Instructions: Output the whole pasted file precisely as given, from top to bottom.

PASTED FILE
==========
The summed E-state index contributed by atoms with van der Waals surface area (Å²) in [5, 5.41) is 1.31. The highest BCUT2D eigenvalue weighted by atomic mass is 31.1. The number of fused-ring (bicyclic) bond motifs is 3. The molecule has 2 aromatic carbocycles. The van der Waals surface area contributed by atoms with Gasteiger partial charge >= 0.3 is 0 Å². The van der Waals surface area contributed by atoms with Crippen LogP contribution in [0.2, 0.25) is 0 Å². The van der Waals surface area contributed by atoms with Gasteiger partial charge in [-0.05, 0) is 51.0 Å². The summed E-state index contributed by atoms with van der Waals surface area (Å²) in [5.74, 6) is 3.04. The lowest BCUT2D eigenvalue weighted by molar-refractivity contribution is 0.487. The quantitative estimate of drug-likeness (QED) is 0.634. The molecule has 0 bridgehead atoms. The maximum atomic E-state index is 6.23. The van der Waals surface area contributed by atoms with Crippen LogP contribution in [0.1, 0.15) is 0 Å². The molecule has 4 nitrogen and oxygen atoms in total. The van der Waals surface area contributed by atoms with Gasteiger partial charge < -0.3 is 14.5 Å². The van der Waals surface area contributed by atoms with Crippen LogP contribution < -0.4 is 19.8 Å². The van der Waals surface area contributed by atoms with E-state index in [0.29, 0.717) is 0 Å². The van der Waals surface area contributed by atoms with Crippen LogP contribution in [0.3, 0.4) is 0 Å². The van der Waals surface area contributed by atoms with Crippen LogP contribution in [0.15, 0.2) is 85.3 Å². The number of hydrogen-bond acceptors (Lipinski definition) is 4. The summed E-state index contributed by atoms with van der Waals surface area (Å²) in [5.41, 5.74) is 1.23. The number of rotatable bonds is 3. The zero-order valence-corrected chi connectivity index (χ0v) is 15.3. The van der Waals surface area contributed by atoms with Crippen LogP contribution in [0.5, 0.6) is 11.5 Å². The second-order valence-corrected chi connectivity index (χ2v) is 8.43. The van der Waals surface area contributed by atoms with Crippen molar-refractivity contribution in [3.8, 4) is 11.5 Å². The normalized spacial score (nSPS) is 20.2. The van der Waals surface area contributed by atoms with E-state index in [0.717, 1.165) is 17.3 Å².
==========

The summed E-state index contributed by atoms with van der Waals surface area (Å²) in [5, 5.41) is 1.31. The highest BCUT2D eigenvalue weighted by atomic mass is 31.1. The number of fused-ring (bicyclic) bond motifs is 3. The molecule has 2 aromatic carbocycles. The van der Waals surface area contributed by atoms with Gasteiger partial charge >= 0.3 is 0 Å². The van der Waals surface area contributed by atoms with Crippen LogP contribution in [0.2, 0.25) is 0 Å². The van der Waals surface area contributed by atoms with Gasteiger partial charge in [-0.05, 0) is 51.0 Å². The summed E-state index contributed by atoms with van der Waals surface area (Å²) in [5.74, 6) is 3.04. The lowest BCUT2D eigenvalue weighted by molar-refractivity contribution is 0.487. The quantitative estimate of drug-likeness (QED) is 0.634. The molecule has 0 bridgehead atoms. The maximum atomic E-state index is 6.23. The van der Waals surface area contributed by atoms with Crippen LogP contribution in [0.1, 0.15) is 0 Å². The molecule has 4 nitrogen and oxygen atoms in total. The van der Waals surface area contributed by atoms with Gasteiger partial charge < -0.3 is 14.5 Å². The van der Waals surface area contributed by atoms with Crippen LogP contribution < -0.4 is 19.8 Å². The van der Waals surface area contributed by atoms with E-state index in [0.29, 0.717) is 0 Å². The van der Waals surface area contributed by atoms with Crippen LogP contribution in [0.3, 0.4) is 0 Å². The van der Waals surface area contributed by atoms with Crippen LogP contribution in [0.15, 0.2) is 85.3 Å². The number of hydrogen-bond acceptors (Lipinski definition) is 4. The summed E-state index contributed by atoms with van der Waals surface area (Å²) in [5.41, 5.74) is 1.23. The number of rotatable bonds is 3. The zero-order valence-corrected chi connectivity index (χ0v) is 15.3. The van der Waals surface area contributed by atoms with Crippen LogP contribution in [0.5, 0.6) is 11.5 Å². The second-order valence-corrected chi connectivity index (χ2v) is 8.43. The van der Waals surface area contributed by atoms with Crippen molar-refractivity contribution in [3.8, 4) is 11.5 Å². The normalized spacial score (nSPS) is 20.2. The van der Waals surface area contributed by atoms with E-state index in [0.717, 1.165) is 17.3 Å².